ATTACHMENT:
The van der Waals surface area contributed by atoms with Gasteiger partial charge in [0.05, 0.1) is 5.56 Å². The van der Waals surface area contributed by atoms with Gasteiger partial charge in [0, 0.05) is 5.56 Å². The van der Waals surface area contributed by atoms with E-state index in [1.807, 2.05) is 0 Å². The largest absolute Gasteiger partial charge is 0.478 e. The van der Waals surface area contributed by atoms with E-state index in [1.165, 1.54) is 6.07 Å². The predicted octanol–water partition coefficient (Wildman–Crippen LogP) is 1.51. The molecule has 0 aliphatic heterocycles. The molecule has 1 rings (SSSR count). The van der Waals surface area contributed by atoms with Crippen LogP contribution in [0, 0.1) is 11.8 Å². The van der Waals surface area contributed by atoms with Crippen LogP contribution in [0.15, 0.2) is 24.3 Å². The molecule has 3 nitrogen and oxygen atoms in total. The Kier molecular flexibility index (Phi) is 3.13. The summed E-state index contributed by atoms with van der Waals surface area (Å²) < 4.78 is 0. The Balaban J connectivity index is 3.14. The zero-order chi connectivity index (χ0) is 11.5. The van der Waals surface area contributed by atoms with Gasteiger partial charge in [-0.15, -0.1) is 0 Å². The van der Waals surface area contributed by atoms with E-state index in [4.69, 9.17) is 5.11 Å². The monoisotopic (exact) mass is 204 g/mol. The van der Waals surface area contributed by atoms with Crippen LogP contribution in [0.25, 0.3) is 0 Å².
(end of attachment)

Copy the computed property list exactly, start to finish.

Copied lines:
The van der Waals surface area contributed by atoms with Gasteiger partial charge in [0.05, 0.1) is 5.56 Å². The van der Waals surface area contributed by atoms with Gasteiger partial charge in [0, 0.05) is 5.56 Å². The van der Waals surface area contributed by atoms with E-state index in [1.807, 2.05) is 0 Å². The largest absolute Gasteiger partial charge is 0.478 e. The van der Waals surface area contributed by atoms with E-state index in [1.165, 1.54) is 6.07 Å². The predicted octanol–water partition coefficient (Wildman–Crippen LogP) is 1.51. The molecule has 0 aliphatic heterocycles. The molecule has 1 rings (SSSR count). The van der Waals surface area contributed by atoms with Crippen LogP contribution in [0, 0.1) is 11.8 Å². The van der Waals surface area contributed by atoms with Crippen LogP contribution in [0.15, 0.2) is 24.3 Å². The molecule has 3 nitrogen and oxygen atoms in total. The Kier molecular flexibility index (Phi) is 3.13. The summed E-state index contributed by atoms with van der Waals surface area (Å²) < 4.78 is 0. The Balaban J connectivity index is 3.14. The zero-order chi connectivity index (χ0) is 11.5. The van der Waals surface area contributed by atoms with Gasteiger partial charge in [-0.15, -0.1) is 0 Å². The van der Waals surface area contributed by atoms with E-state index in [4.69, 9.17) is 5.11 Å². The monoisotopic (exact) mass is 204 g/mol. The van der Waals surface area contributed by atoms with Crippen LogP contribution in [0.25, 0.3) is 0 Å².